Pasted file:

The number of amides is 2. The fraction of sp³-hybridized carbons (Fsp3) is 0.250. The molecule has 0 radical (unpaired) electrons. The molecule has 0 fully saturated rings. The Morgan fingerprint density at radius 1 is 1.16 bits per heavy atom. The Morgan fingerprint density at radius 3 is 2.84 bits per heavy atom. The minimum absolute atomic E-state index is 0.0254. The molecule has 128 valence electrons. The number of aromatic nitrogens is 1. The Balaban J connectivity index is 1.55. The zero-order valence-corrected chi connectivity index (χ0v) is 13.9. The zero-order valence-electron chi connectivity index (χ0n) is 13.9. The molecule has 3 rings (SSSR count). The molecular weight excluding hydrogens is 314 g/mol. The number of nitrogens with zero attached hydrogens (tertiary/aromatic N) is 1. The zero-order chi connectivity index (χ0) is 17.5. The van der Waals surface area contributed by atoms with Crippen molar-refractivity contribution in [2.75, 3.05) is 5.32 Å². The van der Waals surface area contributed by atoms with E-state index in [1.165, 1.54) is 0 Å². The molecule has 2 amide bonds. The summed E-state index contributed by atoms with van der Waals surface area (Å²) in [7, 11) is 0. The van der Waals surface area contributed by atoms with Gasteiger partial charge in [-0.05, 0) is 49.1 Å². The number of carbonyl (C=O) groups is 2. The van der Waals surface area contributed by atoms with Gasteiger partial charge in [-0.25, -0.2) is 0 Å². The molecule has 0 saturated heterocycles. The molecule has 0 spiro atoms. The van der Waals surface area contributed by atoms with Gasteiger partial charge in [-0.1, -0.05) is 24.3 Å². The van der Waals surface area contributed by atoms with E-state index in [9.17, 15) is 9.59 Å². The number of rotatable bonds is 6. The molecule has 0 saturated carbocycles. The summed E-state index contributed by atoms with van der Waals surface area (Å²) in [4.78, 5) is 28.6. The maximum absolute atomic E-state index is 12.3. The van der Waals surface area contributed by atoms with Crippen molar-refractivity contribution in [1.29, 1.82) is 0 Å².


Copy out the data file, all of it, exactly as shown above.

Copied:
The number of amides is 2. The fraction of sp³-hybridized carbons (Fsp3) is 0.250. The molecule has 0 radical (unpaired) electrons. The molecule has 0 fully saturated rings. The Morgan fingerprint density at radius 1 is 1.16 bits per heavy atom. The Morgan fingerprint density at radius 3 is 2.84 bits per heavy atom. The minimum absolute atomic E-state index is 0.0254. The molecule has 128 valence electrons. The number of aromatic nitrogens is 1. The Balaban J connectivity index is 1.55. The zero-order valence-corrected chi connectivity index (χ0v) is 13.9. The zero-order valence-electron chi connectivity index (χ0n) is 13.9. The molecule has 3 rings (SSSR count). The molecular weight excluding hydrogens is 314 g/mol. The number of nitrogens with zero attached hydrogens (tertiary/aromatic N) is 1. The zero-order chi connectivity index (χ0) is 17.5. The van der Waals surface area contributed by atoms with Crippen molar-refractivity contribution in [2.75, 3.05) is 5.32 Å². The van der Waals surface area contributed by atoms with E-state index in [1.165, 1.54) is 0 Å². The molecule has 2 amide bonds. The summed E-state index contributed by atoms with van der Waals surface area (Å²) in [7, 11) is 0. The van der Waals surface area contributed by atoms with Gasteiger partial charge in [-0.05, 0) is 49.1 Å². The number of carbonyl (C=O) groups is 2. The van der Waals surface area contributed by atoms with Gasteiger partial charge in [-0.25, -0.2) is 0 Å². The molecule has 0 saturated heterocycles. The molecule has 0 spiro atoms. The van der Waals surface area contributed by atoms with Gasteiger partial charge in [-0.1, -0.05) is 24.3 Å². The van der Waals surface area contributed by atoms with E-state index in [9.17, 15) is 9.59 Å². The number of rotatable bonds is 6. The molecule has 0 saturated carbocycles. The summed E-state index contributed by atoms with van der Waals surface area (Å²) in [4.78, 5) is 28.6. The maximum absolute atomic E-state index is 12.3. The van der Waals surface area contributed by atoms with Crippen molar-refractivity contribution in [1.29, 1.82) is 0 Å².